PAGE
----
Last night I forgot to mention the DesRes that has been erected for the bats on the side of Well Creek. I am guessing this was put up by the MLC as they do a lot for wildlife, Otter Holts with piped TV, owl boxes at every pumping station and some with bat boxes as well, but this is the biggest bat box I have seen.
We woke this morning to bright sunshine, I looked out and the icing sugar fairy had been out scattering sugar on the cut.
As we sit here waiting for the tide I walked gown to the lock to peep at the river, it was well up with a good half an hour to go before high tide so it will be well on the way down before we can get out, probably 6 foot or so. You can just see the top of the handrails on the concrete bank edge.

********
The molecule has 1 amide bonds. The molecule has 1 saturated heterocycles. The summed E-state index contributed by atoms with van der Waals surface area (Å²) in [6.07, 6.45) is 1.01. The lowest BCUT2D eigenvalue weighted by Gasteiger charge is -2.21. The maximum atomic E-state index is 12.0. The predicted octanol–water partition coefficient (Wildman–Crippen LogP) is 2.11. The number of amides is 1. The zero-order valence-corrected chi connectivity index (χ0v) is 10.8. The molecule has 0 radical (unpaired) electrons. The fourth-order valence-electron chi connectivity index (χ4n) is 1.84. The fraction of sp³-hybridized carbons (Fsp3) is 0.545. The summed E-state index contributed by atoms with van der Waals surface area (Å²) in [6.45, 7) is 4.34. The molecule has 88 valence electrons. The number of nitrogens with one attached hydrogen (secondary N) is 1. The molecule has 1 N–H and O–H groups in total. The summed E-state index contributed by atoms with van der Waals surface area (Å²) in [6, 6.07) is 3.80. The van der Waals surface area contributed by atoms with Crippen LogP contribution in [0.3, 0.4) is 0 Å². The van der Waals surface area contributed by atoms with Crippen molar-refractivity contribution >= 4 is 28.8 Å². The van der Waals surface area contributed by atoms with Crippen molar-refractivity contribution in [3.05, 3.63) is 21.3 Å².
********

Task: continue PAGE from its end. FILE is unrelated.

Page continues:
We finally cleared Salter’s Lode at but as you can see by the clearance above the boat we couldn’t have got out any sooner, even so we waited an hour and a quarter for the level to subside. Needless to say as soon as we pushed off to enter the lock it started to snow, however once out on the river it was like a spring day with the cold breeze behind us. We met a boat coming down the river who was heading for Salter’s Lode so the lock was sitting open ready for him. You can see the height of those handrails nowThanks to the dredging work that has been carried out recently we were able to sail straight into Denver lock. With so much water in the river there is no sign of the sandbank so I hope the 3 Fox’s Narrowboats behind us get in OK, last year one of them was on the bank 3 trips in a row and the steering skill of a couple of them coming along Well Creek left something to be desired.
Once on the none tidal Ouse we made our way to the River Lark, on the way we passed a couple of fishermen getting set up at Little Port. We made our way up the Lark to moor for the night at Prickwillow by the pumping museum.